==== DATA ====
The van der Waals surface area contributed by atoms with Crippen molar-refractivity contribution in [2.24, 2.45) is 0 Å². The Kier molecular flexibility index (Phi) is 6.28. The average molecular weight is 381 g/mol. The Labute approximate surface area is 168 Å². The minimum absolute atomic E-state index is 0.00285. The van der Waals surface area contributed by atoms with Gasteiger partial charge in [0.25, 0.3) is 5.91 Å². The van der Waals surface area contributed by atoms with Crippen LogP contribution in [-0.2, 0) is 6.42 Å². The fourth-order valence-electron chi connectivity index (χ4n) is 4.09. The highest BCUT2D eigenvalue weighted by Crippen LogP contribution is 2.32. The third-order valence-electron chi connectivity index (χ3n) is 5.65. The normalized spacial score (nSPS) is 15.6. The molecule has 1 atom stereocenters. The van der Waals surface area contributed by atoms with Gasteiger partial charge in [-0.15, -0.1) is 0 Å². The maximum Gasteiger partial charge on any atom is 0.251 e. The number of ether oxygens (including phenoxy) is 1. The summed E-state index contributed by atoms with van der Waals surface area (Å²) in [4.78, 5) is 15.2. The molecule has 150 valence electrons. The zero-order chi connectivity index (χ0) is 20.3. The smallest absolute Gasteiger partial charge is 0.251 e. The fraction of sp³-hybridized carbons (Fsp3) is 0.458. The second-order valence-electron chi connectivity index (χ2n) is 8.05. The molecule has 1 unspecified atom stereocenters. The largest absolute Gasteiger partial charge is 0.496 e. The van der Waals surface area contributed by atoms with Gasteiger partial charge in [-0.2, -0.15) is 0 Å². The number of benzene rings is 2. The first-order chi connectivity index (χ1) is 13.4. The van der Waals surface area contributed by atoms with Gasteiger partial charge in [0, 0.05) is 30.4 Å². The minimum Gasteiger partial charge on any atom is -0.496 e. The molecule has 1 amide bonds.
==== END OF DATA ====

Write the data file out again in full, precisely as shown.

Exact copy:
The van der Waals surface area contributed by atoms with Crippen molar-refractivity contribution in [2.24, 2.45) is 0 Å². The Kier molecular flexibility index (Phi) is 6.28. The average molecular weight is 381 g/mol. The Labute approximate surface area is 168 Å². The minimum absolute atomic E-state index is 0.00285. The van der Waals surface area contributed by atoms with Gasteiger partial charge in [0.25, 0.3) is 5.91 Å². The van der Waals surface area contributed by atoms with Crippen LogP contribution in [-0.2, 0) is 6.42 Å². The fourth-order valence-electron chi connectivity index (χ4n) is 4.09. The highest BCUT2D eigenvalue weighted by Crippen LogP contribution is 2.32. The third-order valence-electron chi connectivity index (χ3n) is 5.65. The normalized spacial score (nSPS) is 15.6. The molecule has 1 atom stereocenters. The van der Waals surface area contributed by atoms with Gasteiger partial charge in [-0.15, -0.1) is 0 Å². The maximum Gasteiger partial charge on any atom is 0.251 e. The number of ether oxygens (including phenoxy) is 1. The summed E-state index contributed by atoms with van der Waals surface area (Å²) in [4.78, 5) is 15.2. The molecule has 150 valence electrons. The zero-order chi connectivity index (χ0) is 20.3. The smallest absolute Gasteiger partial charge is 0.251 e. The fraction of sp³-hybridized carbons (Fsp3) is 0.458. The second-order valence-electron chi connectivity index (χ2n) is 8.05. The molecule has 1 unspecified atom stereocenters. The largest absolute Gasteiger partial charge is 0.496 e. The van der Waals surface area contributed by atoms with Gasteiger partial charge in [-0.2, -0.15) is 0 Å². The number of benzene rings is 2. The first-order chi connectivity index (χ1) is 13.4. The van der Waals surface area contributed by atoms with Gasteiger partial charge in [0, 0.05) is 30.4 Å². The minimum Gasteiger partial charge on any atom is -0.496 e. The molecule has 1 amide bonds.